11. Dense homes at San Antonio called 'pipe dream': With 16 shopping center owners and Walmart in the mix, a Santana Row-like development is not possible, Thoits says (Mountain View Voice, 2009 February 13).

12. This designation was at the insistence of ABAG/MTC. It was made by then-City Manager Frank Benest without notification to Council or the public, and hence no public input or debate. Council subsequently voted to retroactively approve with that decision.

13. The site is right on the attendance boundary between the Escondido ES and Barron Park ES (map).

----
The Guidelines for comments on this blog are different from those on Town Square Forums. I am attempting to foster more civility and substantive comments by deleting violations of the guidelines.

I am particular strict about misrepresenting what others have said. For example, if someone is arguing for less growth than you support and you characterize them as opposing any growth, expect your whole comment to be deleted. Misrepresentation not only generates unnecessary and undesirable back-and-forth, but indicates that the author is unwilling/unable to participate in a meaningful. respectful conversation.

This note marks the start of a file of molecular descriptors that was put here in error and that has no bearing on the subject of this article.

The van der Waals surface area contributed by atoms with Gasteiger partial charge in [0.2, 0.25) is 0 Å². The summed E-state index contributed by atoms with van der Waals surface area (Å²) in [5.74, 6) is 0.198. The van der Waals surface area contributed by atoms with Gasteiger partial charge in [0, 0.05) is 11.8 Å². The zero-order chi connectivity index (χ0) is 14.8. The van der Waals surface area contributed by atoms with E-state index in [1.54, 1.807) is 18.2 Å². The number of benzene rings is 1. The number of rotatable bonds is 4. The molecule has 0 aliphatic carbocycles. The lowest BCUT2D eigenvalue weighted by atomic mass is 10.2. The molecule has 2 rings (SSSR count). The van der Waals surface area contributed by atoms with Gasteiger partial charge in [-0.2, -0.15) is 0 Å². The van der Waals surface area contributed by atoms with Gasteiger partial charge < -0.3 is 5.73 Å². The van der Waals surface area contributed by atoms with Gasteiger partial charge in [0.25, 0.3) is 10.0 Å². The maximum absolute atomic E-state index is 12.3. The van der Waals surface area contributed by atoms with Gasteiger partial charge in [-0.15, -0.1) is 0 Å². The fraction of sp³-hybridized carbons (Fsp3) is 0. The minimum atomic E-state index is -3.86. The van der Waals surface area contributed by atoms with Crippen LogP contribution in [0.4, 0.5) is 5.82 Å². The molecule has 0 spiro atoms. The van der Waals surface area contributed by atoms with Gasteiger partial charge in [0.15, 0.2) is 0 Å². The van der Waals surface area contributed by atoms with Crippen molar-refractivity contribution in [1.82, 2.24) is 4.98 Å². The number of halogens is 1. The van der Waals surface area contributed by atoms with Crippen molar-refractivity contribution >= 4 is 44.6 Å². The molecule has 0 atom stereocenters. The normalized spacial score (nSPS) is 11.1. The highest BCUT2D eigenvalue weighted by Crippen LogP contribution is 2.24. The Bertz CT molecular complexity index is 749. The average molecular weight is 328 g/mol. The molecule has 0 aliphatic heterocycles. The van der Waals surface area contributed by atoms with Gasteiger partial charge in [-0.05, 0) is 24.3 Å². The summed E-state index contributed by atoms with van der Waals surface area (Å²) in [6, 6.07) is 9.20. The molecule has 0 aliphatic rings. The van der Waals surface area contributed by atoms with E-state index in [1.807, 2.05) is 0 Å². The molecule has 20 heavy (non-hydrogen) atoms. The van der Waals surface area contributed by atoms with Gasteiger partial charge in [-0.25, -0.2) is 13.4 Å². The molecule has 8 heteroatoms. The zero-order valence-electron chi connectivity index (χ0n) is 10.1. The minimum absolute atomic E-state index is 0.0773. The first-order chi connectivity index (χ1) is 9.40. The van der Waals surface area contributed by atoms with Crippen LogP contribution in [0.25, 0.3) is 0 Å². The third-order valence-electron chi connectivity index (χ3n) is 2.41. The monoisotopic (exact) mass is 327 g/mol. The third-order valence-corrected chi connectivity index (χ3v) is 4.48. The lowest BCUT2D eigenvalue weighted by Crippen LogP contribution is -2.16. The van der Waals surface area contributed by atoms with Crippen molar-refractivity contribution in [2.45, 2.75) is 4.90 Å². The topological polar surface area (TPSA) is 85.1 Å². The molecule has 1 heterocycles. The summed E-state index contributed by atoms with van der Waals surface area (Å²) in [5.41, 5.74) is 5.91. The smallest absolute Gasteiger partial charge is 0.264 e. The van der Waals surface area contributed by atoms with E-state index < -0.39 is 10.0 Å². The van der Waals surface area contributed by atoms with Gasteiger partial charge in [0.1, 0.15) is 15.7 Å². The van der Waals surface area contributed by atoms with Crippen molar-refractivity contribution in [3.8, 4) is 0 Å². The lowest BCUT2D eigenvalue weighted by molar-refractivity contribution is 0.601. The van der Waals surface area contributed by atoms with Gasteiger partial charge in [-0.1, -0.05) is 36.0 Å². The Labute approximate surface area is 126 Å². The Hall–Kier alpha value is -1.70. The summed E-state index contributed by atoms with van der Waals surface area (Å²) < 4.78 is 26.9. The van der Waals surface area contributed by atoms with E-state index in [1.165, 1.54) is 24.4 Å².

Comments

 +  Like this comment
Posted by Joe, a resident of Another Palo Alto neighborhood,
on Jun 16, 2014 at 9:40 am

Reading through this narrative gives one some sense of what it must have been like to have been an intellectual in Germany in the 1930s—watching the fabric of society being unraveled, and rewoven into a new framework that was built on lies, and the power of the State to do whatever it wanted, to whomever it wanted without any concern for consequences.

Some of these Germans packed it in, and found other places to live. As the Weimar Republic disappeared, to be refashioned as the Third Reich, millions of lives were snuffed out and whole countries were laid waste by the formidable Wehrmacht. Millions of Germans and Russians lost their lives because no one stood up to the NAZIs when they could.

It's very clear that more and more people are overwhelmed by the ever-growing power of the State, and the lack of honesty of the people who are attracted to the machinery of the State.

Locally, we keep re-electing the same faces—the Joe Simitians, the Rich Gordans, the Liz Knisses .. just to name a few. We have failed to elect people who have any sense of history, or any sense of what the future will be like if we don't stick to the principles of the Founding Fathers—augmented by the tools at our disposal.